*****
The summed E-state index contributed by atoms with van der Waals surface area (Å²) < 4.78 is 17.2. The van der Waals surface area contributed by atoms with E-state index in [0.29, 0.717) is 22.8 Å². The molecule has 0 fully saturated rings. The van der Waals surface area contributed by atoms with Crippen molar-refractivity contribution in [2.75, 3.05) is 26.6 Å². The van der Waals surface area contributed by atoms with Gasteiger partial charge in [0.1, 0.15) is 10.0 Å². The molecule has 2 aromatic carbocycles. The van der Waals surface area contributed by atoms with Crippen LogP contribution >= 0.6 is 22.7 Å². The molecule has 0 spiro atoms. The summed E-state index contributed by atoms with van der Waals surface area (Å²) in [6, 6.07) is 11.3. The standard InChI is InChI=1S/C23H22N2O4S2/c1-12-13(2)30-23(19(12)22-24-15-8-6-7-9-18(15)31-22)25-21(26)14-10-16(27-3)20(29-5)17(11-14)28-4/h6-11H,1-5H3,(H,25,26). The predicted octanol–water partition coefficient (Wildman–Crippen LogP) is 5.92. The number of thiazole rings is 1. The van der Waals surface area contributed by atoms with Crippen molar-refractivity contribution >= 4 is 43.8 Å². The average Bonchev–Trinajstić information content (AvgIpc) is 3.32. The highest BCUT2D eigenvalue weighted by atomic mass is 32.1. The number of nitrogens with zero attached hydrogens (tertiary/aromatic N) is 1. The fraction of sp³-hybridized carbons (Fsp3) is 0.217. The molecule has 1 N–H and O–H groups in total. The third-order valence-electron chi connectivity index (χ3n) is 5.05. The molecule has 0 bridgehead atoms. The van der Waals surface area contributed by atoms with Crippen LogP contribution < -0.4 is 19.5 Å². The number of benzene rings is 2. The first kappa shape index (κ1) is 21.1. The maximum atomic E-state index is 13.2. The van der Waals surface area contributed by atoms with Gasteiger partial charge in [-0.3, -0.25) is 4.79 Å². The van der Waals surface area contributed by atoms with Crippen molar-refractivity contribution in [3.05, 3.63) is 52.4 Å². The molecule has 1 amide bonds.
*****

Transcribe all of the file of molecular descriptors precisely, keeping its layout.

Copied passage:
The summed E-state index contributed by atoms with van der Waals surface area (Å²) < 4.78 is 17.2. The van der Waals surface area contributed by atoms with E-state index in [0.29, 0.717) is 22.8 Å². The molecule has 0 fully saturated rings. The van der Waals surface area contributed by atoms with Crippen molar-refractivity contribution in [2.75, 3.05) is 26.6 Å². The van der Waals surface area contributed by atoms with Gasteiger partial charge in [0.1, 0.15) is 10.0 Å². The molecule has 2 aromatic carbocycles. The van der Waals surface area contributed by atoms with Crippen LogP contribution >= 0.6 is 22.7 Å². The molecule has 0 spiro atoms. The summed E-state index contributed by atoms with van der Waals surface area (Å²) in [6, 6.07) is 11.3. The standard InChI is InChI=1S/C23H22N2O4S2/c1-12-13(2)30-23(19(12)22-24-15-8-6-7-9-18(15)31-22)25-21(26)14-10-16(27-3)20(29-5)17(11-14)28-4/h6-11H,1-5H3,(H,25,26). The predicted octanol–water partition coefficient (Wildman–Crippen LogP) is 5.92. The number of thiazole rings is 1. The van der Waals surface area contributed by atoms with Crippen molar-refractivity contribution >= 4 is 43.8 Å². The average Bonchev–Trinajstić information content (AvgIpc) is 3.32. The highest BCUT2D eigenvalue weighted by atomic mass is 32.1. The number of nitrogens with zero attached hydrogens (tertiary/aromatic N) is 1. The fraction of sp³-hybridized carbons (Fsp3) is 0.217. The molecule has 1 N–H and O–H groups in total. The third-order valence-electron chi connectivity index (χ3n) is 5.05. The molecule has 0 bridgehead atoms. The van der Waals surface area contributed by atoms with Crippen LogP contribution < -0.4 is 19.5 Å². The number of benzene rings is 2. The first kappa shape index (κ1) is 21.1. The maximum atomic E-state index is 13.2. The van der Waals surface area contributed by atoms with Gasteiger partial charge in [-0.3, -0.25) is 4.79 Å². The van der Waals surface area contributed by atoms with Crippen molar-refractivity contribution in [3.05, 3.63) is 52.4 Å². The molecule has 1 amide bonds.